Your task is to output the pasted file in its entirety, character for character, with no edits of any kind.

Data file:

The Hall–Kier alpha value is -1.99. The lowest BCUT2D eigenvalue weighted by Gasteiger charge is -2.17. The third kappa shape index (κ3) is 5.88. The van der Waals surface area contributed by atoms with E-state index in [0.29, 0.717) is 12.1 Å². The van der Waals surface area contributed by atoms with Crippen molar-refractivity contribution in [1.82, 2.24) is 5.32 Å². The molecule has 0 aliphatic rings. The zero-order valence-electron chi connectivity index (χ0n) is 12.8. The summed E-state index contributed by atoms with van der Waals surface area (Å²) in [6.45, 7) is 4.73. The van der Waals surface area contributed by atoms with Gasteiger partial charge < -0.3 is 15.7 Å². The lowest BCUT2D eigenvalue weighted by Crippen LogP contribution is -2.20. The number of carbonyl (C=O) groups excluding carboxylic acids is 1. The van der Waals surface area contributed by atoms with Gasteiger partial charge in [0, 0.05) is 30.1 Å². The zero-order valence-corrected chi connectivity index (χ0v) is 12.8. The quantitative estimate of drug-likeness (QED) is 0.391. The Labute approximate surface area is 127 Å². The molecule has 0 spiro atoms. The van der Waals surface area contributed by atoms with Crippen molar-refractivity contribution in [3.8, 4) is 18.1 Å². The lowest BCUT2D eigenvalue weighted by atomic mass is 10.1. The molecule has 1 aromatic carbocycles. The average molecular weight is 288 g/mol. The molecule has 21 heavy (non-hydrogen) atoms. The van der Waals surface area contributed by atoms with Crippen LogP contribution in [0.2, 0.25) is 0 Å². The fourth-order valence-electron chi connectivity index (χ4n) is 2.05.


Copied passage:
The Hall–Kier alpha value is -1.99. The lowest BCUT2D eigenvalue weighted by Gasteiger charge is -2.17. The third kappa shape index (κ3) is 5.88. The van der Waals surface area contributed by atoms with E-state index in [0.29, 0.717) is 12.1 Å². The van der Waals surface area contributed by atoms with Crippen molar-refractivity contribution in [1.82, 2.24) is 5.32 Å². The molecule has 0 aliphatic rings. The zero-order valence-electron chi connectivity index (χ0n) is 12.8. The summed E-state index contributed by atoms with van der Waals surface area (Å²) in [6.45, 7) is 4.73. The van der Waals surface area contributed by atoms with Gasteiger partial charge < -0.3 is 15.7 Å². The lowest BCUT2D eigenvalue weighted by Crippen LogP contribution is -2.20. The number of carbonyl (C=O) groups excluding carboxylic acids is 1. The van der Waals surface area contributed by atoms with Gasteiger partial charge in [0, 0.05) is 30.1 Å². The zero-order valence-corrected chi connectivity index (χ0v) is 12.8. The quantitative estimate of drug-likeness (QED) is 0.391. The Labute approximate surface area is 127 Å². The molecule has 0 spiro atoms. The van der Waals surface area contributed by atoms with Crippen molar-refractivity contribution in [3.8, 4) is 18.1 Å². The lowest BCUT2D eigenvalue weighted by atomic mass is 10.1. The molecule has 1 aromatic carbocycles. The average molecular weight is 288 g/mol. The molecule has 21 heavy (non-hydrogen) atoms. The van der Waals surface area contributed by atoms with Crippen LogP contribution in [0.2, 0.25) is 0 Å². The fourth-order valence-electron chi connectivity index (χ4n) is 2.05.